However, for some recondite reasons, Biden administration has sanctioned 460 million USD to maintain the F-16 fighter-crafts which the US had given to Pakistan. Washington has marshalled over 66 million USD in immediate humanitarian assistance to Islamabad after the ravaging floods. This is understandable. But what is not, even in diplomatic courtesy terms, the US Secretary of State Antony Blinken speaking effusively about Pakistan in a reception hosted by Pakistani community in USA to Bilaval Bhutto, the Foreign Minister. Biden has still no Ambassador to New Delhi while their Ambassador to Pakistan suddenly visits PoK!

The analysts in USA are critical of such actions. They suggest that Pakistan is unstable, volatile hot, and a hotbed for religious schisms and extremism. To repose confidence in such a fragile regime is imprudent. Writing in The New York Times, a Fellow of the Brooking Institute suggested that the US should disentangle itself from the Pakistan military and support the civilian administration. At the same time, it will be foolhardy to try to delink Pakistan from China as the latter has invested 62 billion USD in China-Pakistan Economic Corridor (CPEC). China has already supplanted US as Pakistan’s cheap external partner with a bilateral trade standing at 5 billion USD.

Likewise, Michael Kugelman, Director of the South Asia Institute in Washington, a non-partisan policy forum, cautions against reading too much into Blome’s visit to PoK. He says, “New Delhi will not make a major policy shift under external pressure, especially in Kashmir”. He cautions the US administration, “if the US were to try to work with its Western allies to get India to change its position on Russia/Ukraine by pressuring New Delhi on the Kashmir issue, then that would be a fool’s errand.”

Kugelman, however, admits that German Foreign Minister, “Baerbock’s comment is tough to assess. Very rarely do senior Western officials publicly express a desire for the Kashmir issue to be internationalised”. Following such comments and assessments, one can only imagine that Baerbock was perhaps carried away as a host in her diplomatic courtesy for the visiting Foreign Minister. There is no reason or rhyme, nor background for German Foreign Minister to make such a strong statement. It is obvious that Germany, a powerful European country has recognised the systemic threat posed by China and is attempting to create an alternative manufacturing hub, and is eying on India. The German Foreign Minister may be impatient and frustrated by India’s lack of adequate and timely response to Western overtures.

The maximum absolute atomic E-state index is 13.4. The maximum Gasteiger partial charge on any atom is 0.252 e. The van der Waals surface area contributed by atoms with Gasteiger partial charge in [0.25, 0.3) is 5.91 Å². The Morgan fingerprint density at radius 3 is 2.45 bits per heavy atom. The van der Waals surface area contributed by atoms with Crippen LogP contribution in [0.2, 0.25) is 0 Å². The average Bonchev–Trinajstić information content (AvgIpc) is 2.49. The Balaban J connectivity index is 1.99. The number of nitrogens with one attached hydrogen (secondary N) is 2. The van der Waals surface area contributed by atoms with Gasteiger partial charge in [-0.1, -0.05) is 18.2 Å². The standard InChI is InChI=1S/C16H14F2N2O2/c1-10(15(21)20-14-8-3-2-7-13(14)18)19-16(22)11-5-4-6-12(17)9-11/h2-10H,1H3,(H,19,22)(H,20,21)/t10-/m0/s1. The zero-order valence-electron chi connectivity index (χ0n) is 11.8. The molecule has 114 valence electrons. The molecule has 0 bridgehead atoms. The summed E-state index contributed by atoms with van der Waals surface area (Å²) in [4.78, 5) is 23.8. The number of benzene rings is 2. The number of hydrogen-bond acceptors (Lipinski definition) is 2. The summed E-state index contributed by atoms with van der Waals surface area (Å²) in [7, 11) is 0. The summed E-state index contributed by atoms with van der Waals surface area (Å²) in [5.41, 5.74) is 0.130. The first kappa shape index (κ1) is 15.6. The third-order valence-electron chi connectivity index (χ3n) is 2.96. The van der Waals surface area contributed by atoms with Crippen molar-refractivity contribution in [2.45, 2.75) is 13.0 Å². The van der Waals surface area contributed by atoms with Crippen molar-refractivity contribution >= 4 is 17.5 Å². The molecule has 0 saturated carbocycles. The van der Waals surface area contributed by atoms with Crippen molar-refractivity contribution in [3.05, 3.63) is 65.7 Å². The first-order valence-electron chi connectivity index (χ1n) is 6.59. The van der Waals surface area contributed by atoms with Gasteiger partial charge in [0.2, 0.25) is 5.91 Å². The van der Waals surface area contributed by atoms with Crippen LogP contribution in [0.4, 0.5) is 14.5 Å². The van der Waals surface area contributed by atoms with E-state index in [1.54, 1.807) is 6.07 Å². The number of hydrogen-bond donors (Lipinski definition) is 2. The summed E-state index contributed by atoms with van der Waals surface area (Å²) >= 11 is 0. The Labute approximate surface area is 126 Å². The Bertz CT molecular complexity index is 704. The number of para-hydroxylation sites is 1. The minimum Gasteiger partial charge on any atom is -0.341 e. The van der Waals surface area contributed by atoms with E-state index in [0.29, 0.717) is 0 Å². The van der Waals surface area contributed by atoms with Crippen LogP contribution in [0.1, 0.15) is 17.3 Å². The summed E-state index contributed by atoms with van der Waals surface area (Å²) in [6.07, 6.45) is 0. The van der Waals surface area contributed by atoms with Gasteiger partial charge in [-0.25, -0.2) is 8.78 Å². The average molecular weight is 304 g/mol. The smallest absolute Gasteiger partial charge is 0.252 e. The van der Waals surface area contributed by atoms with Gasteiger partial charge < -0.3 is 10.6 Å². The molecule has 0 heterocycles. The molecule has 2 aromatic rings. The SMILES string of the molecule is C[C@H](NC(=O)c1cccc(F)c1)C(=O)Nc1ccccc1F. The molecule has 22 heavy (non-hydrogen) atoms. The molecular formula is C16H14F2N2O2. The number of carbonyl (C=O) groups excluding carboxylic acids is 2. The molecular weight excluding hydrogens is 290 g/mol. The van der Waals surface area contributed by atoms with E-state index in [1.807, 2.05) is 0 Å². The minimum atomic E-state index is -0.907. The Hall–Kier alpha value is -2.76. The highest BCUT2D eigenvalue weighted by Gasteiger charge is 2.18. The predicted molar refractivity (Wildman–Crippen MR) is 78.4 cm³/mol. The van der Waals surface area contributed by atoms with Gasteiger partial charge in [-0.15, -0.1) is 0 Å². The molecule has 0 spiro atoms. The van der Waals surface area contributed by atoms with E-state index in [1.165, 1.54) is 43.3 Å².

There are certainly communication gaps on both sides. New Delhi has perhaps not been able to explain its exposition on her ‘strategic autonomy’. It could be New Delhi’s tactics to gradually delink from its long-standing friend Russia, and to contain belligerent Beijing. The Western Bloc should be giving enough elbow-room to India, and more important, trust and confidence, to carry out the transition. On the contrary, they are making it worse by sudden U-turns on Kashmir etc.

New Delhi should also rethink some of its recent positions in the United Nations and its reactions to world events. As I said in this column last week, “Time for repositioning” New Delhi should take positions in keeping with her core foreign policy objectives and strengths, standing up for rule of law, freedom and human rights etc. Abstaining continuously on such issues does not carry confidence. However, the onus is on US and its allies to build the ‘world of democracy’ as they claim to be the big powers’ and the champion of a ‘free and a fair world.



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Communication Gaps Continue